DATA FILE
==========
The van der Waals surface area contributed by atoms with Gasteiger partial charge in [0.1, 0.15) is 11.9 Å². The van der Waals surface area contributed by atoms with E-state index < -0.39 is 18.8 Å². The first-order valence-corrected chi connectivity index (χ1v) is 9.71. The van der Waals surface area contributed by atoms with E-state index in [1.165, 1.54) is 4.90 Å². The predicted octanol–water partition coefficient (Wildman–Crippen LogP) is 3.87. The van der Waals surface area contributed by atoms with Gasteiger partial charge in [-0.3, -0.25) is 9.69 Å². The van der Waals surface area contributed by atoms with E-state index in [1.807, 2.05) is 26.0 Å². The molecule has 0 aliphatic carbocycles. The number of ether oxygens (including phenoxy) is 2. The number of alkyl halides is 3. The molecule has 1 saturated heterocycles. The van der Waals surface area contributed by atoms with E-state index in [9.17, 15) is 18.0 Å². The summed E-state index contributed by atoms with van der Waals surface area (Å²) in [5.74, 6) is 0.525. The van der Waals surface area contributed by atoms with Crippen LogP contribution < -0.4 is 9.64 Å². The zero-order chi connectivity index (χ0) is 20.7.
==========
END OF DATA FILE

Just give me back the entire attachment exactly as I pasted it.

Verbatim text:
The van der Waals surface area contributed by atoms with Gasteiger partial charge in [0.1, 0.15) is 11.9 Å². The van der Waals surface area contributed by atoms with E-state index < -0.39 is 18.8 Å². The first-order valence-corrected chi connectivity index (χ1v) is 9.71. The van der Waals surface area contributed by atoms with E-state index in [1.165, 1.54) is 4.90 Å². The predicted octanol–water partition coefficient (Wildman–Crippen LogP) is 3.87. The van der Waals surface area contributed by atoms with Gasteiger partial charge in [-0.3, -0.25) is 9.69 Å². The van der Waals surface area contributed by atoms with E-state index in [1.807, 2.05) is 26.0 Å². The molecule has 0 aliphatic carbocycles. The number of ether oxygens (including phenoxy) is 2. The number of alkyl halides is 3. The molecule has 1 saturated heterocycles. The van der Waals surface area contributed by atoms with E-state index in [9.17, 15) is 18.0 Å². The summed E-state index contributed by atoms with van der Waals surface area (Å²) in [5.74, 6) is 0.525. The van der Waals surface area contributed by atoms with Crippen LogP contribution < -0.4 is 9.64 Å². The zero-order chi connectivity index (χ0) is 20.7.